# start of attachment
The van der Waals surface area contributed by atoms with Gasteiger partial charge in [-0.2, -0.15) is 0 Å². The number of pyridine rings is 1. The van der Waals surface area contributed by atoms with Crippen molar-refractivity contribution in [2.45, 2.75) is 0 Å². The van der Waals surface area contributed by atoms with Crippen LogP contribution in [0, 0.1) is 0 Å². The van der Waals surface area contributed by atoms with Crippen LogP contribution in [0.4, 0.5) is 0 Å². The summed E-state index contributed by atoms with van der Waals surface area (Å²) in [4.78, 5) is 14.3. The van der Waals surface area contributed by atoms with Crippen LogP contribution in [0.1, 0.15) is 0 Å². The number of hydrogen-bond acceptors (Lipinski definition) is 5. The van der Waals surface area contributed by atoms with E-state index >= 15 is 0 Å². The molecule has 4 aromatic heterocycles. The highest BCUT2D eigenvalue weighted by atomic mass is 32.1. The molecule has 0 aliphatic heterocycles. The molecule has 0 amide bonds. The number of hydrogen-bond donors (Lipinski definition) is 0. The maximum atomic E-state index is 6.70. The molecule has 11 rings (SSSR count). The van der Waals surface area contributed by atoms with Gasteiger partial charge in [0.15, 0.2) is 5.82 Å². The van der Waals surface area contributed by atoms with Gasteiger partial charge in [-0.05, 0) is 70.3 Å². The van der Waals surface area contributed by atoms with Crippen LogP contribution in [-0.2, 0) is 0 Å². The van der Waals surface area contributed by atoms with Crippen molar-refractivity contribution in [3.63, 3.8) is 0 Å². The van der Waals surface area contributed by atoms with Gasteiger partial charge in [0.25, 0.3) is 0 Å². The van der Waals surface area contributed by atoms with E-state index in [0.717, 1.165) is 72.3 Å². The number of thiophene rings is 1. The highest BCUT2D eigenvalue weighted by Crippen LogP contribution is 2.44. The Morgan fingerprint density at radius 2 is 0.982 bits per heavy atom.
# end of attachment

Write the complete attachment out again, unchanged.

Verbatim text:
The van der Waals surface area contributed by atoms with Gasteiger partial charge in [-0.2, -0.15) is 0 Å². The number of pyridine rings is 1. The van der Waals surface area contributed by atoms with Crippen molar-refractivity contribution in [2.45, 2.75) is 0 Å². The van der Waals surface area contributed by atoms with Crippen LogP contribution in [0, 0.1) is 0 Å². The van der Waals surface area contributed by atoms with Crippen LogP contribution in [0.4, 0.5) is 0 Å². The summed E-state index contributed by atoms with van der Waals surface area (Å²) in [4.78, 5) is 14.3. The van der Waals surface area contributed by atoms with Crippen LogP contribution in [0.1, 0.15) is 0 Å². The number of hydrogen-bond acceptors (Lipinski definition) is 5. The van der Waals surface area contributed by atoms with E-state index >= 15 is 0 Å². The molecule has 4 aromatic heterocycles. The highest BCUT2D eigenvalue weighted by atomic mass is 32.1. The molecule has 0 aliphatic heterocycles. The molecule has 0 amide bonds. The number of hydrogen-bond donors (Lipinski definition) is 0. The maximum atomic E-state index is 6.70. The molecule has 11 rings (SSSR count). The van der Waals surface area contributed by atoms with Gasteiger partial charge in [0.15, 0.2) is 5.82 Å². The van der Waals surface area contributed by atoms with Gasteiger partial charge in [-0.05, 0) is 70.3 Å². The van der Waals surface area contributed by atoms with Crippen LogP contribution in [-0.2, 0) is 0 Å². The van der Waals surface area contributed by atoms with Crippen molar-refractivity contribution in [3.63, 3.8) is 0 Å². The van der Waals surface area contributed by atoms with Gasteiger partial charge in [0.25, 0.3) is 0 Å². The van der Waals surface area contributed by atoms with E-state index in [0.717, 1.165) is 72.3 Å². The number of thiophene rings is 1. The highest BCUT2D eigenvalue weighted by Crippen LogP contribution is 2.44. The Morgan fingerprint density at radius 2 is 0.982 bits per heavy atom.